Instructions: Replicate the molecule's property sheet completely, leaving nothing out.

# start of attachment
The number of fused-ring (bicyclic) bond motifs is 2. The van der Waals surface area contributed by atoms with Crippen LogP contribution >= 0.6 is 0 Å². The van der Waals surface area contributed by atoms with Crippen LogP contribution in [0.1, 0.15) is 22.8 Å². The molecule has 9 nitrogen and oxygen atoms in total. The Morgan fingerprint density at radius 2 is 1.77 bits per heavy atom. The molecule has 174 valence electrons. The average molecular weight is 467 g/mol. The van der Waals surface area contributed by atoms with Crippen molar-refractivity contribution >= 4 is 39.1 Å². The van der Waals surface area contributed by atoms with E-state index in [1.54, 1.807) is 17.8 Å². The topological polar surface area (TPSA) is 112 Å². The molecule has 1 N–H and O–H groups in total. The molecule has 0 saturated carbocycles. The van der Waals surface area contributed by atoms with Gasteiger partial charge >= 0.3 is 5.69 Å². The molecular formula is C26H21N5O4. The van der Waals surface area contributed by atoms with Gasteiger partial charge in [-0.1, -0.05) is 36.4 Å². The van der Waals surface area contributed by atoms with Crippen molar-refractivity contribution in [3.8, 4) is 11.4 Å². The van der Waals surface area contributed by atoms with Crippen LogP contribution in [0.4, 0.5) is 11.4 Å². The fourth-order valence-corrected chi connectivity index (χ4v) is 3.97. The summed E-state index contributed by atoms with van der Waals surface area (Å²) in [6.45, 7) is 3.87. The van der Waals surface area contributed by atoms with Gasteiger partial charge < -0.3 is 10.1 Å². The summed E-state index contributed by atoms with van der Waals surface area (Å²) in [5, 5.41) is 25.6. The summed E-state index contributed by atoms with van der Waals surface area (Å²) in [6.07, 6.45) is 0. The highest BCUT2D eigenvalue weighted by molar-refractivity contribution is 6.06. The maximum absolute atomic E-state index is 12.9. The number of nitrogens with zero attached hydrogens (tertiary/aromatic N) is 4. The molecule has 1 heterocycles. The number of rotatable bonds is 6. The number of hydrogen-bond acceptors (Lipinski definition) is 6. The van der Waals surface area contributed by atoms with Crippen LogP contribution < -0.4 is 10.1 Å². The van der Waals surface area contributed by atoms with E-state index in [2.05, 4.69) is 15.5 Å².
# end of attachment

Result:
The number of fused-ring (bicyclic) bond motifs is 2. The van der Waals surface area contributed by atoms with Crippen LogP contribution >= 0.6 is 0 Å². The van der Waals surface area contributed by atoms with Crippen LogP contribution in [0.1, 0.15) is 22.8 Å². The molecule has 9 nitrogen and oxygen atoms in total. The Morgan fingerprint density at radius 2 is 1.77 bits per heavy atom. The molecule has 174 valence electrons. The average molecular weight is 467 g/mol. The van der Waals surface area contributed by atoms with Crippen molar-refractivity contribution >= 4 is 39.1 Å². The van der Waals surface area contributed by atoms with E-state index in [1.54, 1.807) is 17.8 Å². The topological polar surface area (TPSA) is 112 Å². The molecule has 1 N–H and O–H groups in total. The molecule has 0 saturated carbocycles. The van der Waals surface area contributed by atoms with Gasteiger partial charge >= 0.3 is 5.69 Å². The molecular formula is C26H21N5O4. The van der Waals surface area contributed by atoms with Gasteiger partial charge in [-0.1, -0.05) is 36.4 Å². The van der Waals surface area contributed by atoms with Crippen molar-refractivity contribution in [3.8, 4) is 11.4 Å². The van der Waals surface area contributed by atoms with Crippen LogP contribution in [0.4, 0.5) is 11.4 Å². The fourth-order valence-corrected chi connectivity index (χ4v) is 3.97. The summed E-state index contributed by atoms with van der Waals surface area (Å²) in [6.45, 7) is 3.87. The van der Waals surface area contributed by atoms with Gasteiger partial charge < -0.3 is 10.1 Å². The summed E-state index contributed by atoms with van der Waals surface area (Å²) in [5, 5.41) is 25.6. The summed E-state index contributed by atoms with van der Waals surface area (Å²) in [6.07, 6.45) is 0. The highest BCUT2D eigenvalue weighted by molar-refractivity contribution is 6.06. The maximum absolute atomic E-state index is 12.9. The number of nitrogens with zero attached hydrogens (tertiary/aromatic N) is 4. The molecule has 1 heterocycles. The number of rotatable bonds is 6. The number of hydrogen-bond acceptors (Lipinski definition) is 6. The van der Waals surface area contributed by atoms with Crippen LogP contribution < -0.4 is 10.1 Å². The van der Waals surface area contributed by atoms with E-state index in [2.05, 4.69) is 15.5 Å².